Results: Average percentage dose reductions at 1 mm beyond the distal surface of the maxillary sinus for the field sizes 1 × 1, 2 × 2, and 3 × 3 cm2 are 42.4%, 39.5%, and 29.4%, respectively. However, for 5 cm × 5 cm field size, there is a dose enhancement (i.e., overdosing) at 1 mm from the distal surface of the maxillary sinus and the average percentage dose enhancement is 5.9%. Also, beyond 1 cm from the air-water interface, there is dose enhancement for all the field sizes.
Conclusion: This study showed that the significant dose reduction occurs near the air-water interface for the treatment techniques using small photon fields such as intensity-modulated radiotherapy or other newer techniques. MC-based treatment planning calculation predicts realistic dose distribution while using small photon fields in the treatment of maxillary sinus.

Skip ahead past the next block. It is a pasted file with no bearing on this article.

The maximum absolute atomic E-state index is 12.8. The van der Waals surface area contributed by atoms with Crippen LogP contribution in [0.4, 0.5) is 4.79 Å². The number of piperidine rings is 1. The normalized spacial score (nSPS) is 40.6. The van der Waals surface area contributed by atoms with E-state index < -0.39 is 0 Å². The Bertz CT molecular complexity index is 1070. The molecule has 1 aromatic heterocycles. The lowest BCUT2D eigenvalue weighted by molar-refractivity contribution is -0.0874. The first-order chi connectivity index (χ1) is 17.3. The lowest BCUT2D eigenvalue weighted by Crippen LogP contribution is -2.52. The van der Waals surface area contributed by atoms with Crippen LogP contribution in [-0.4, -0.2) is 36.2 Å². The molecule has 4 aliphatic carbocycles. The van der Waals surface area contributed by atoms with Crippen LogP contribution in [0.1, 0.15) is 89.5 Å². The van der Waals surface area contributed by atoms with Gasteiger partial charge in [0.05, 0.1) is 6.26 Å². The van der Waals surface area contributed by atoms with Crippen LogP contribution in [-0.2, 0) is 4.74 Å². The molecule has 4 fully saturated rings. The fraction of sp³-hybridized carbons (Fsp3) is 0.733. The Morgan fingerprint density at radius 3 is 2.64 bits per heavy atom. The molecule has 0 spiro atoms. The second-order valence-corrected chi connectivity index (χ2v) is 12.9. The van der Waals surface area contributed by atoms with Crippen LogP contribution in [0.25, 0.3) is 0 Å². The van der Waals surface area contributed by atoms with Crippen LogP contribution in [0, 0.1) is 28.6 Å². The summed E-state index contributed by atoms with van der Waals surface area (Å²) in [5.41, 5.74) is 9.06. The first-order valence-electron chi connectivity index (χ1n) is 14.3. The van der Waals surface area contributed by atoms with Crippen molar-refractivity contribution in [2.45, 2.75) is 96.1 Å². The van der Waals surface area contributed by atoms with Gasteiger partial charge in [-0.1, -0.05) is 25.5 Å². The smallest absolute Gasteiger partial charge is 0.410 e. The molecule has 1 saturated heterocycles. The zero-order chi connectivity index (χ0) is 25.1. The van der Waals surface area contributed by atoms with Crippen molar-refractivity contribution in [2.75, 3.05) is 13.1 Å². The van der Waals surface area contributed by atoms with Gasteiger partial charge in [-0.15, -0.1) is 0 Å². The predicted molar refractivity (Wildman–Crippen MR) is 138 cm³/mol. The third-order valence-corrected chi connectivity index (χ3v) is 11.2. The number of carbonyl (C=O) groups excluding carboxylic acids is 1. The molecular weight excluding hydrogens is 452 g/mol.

Keywords: Dose enhancement, dose reduction, maxillary sinus, Monte Carlo, small field, thermoluminescent dosimeter


How to cite this article:
Singh N, Sharma SD, Painuly NK, Mandal A, Agarwal LM, Sinha A. Underdosing of the maxillary sinus for small fields used in newer radiotherapy techniques: Comparison of thermoluminescent dosimeter and Monte Carlo data. J Can Res Ther 2018;14:351-6

How to cite this URL:
Singh N, Sharma SD, Painuly NK, Mandal A, Agarwal LM, Sinha A. Underdosing of the maxillary sinus for small fields used in newer radiotherapy techniques: Comparison of thermoluminescent dosimeter and Monte Carlo data. J Can Res Ther [serial online] 2018 [cited 2020 Jun 1];14:351-6. Available from: http://www.cancerjournal.net/text.asp?2018/14/2/351/183195




 > Introduction Top


Small fields are commonly used for radiation therapy because of the development of intensity-modulated radiotherapy (IMRT) and stereotactic radiosurgery. Both conventional nondedicated medical linear accelerators and specialized dedicated accelerators are used in such treatments. IMRT was introduced in the 1990s and is increasingly being used in the treatment of head and neck tumors. Compared to conventional therapy, IMRT conforms to the high-dose region to the shape of the target volume while minimizing the dose to the surrounding normal tissues.